The U.S. government can track where you are, who you’re with, what you look like, and where you’ll likely be next thanks to a tool created by defense contractor Raytheon.
The tool, called RIOT, or rapid information overlay technology, looks at your Twitter, Facebook, Gowalla, and Foursquare to determine these different data points about you, according to the Guardian, which procured a video showing off Riot. It was created out of a partnership between the U.S. government and Raytheon, though the company says it has not been sold to anyone yet.
While the tool will likely be used to uncover information about individuals who could be considered a threat, it’s a reminder to all of us that our social data, in aggregate, is a very powerful thing. The tool scrapes these four social networks and can map out where you’ve been on Google Earth, with little pin drops denoting your check-ins. It can do the same for your photos, which have meta data often showing location coordinates. Those are then mapped out, allowing anyone to view a photo based on the location is was taken.
Once they’ve viewed one of your photos, of course, then they know what you look like.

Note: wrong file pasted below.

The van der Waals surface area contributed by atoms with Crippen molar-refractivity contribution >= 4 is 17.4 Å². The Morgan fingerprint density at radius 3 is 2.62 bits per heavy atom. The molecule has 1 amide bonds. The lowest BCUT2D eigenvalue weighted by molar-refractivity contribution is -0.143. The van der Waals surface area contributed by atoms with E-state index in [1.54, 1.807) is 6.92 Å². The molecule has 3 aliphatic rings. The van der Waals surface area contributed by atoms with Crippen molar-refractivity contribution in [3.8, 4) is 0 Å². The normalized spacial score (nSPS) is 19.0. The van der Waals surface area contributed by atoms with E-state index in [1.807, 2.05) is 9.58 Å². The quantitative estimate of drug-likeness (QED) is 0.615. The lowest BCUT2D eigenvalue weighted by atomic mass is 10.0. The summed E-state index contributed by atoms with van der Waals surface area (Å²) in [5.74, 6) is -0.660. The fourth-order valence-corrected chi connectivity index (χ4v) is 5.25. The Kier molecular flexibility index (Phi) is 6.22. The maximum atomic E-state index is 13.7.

Based on your location data, Riot can create graphs that show not only where you check in, but how often, what days of the week, and what times you most frequent that place. In the video, a Raytheon employeeBrian Urch used his colleague Nick as an example. He was able to see that Nick goes to the gym most often during June on Mondays at 6 am.
“So if you ever did want to try to get a hold of Nick, or get a hold of his laptop, you may want to visit the gym at 6 am on Monday,” said Urch in the video.
This isn’t the first time we’ve seen the U.S. government reach out for social data. In January 2012, the FBI put out a request for proposals for a tool that could spider different social networks, gathering keywords, to determine when an emergency situation was occurring, or about to occur. It would then set off alarms, alerting the authorities as early as possible.
Copyright 2013, VentureBeat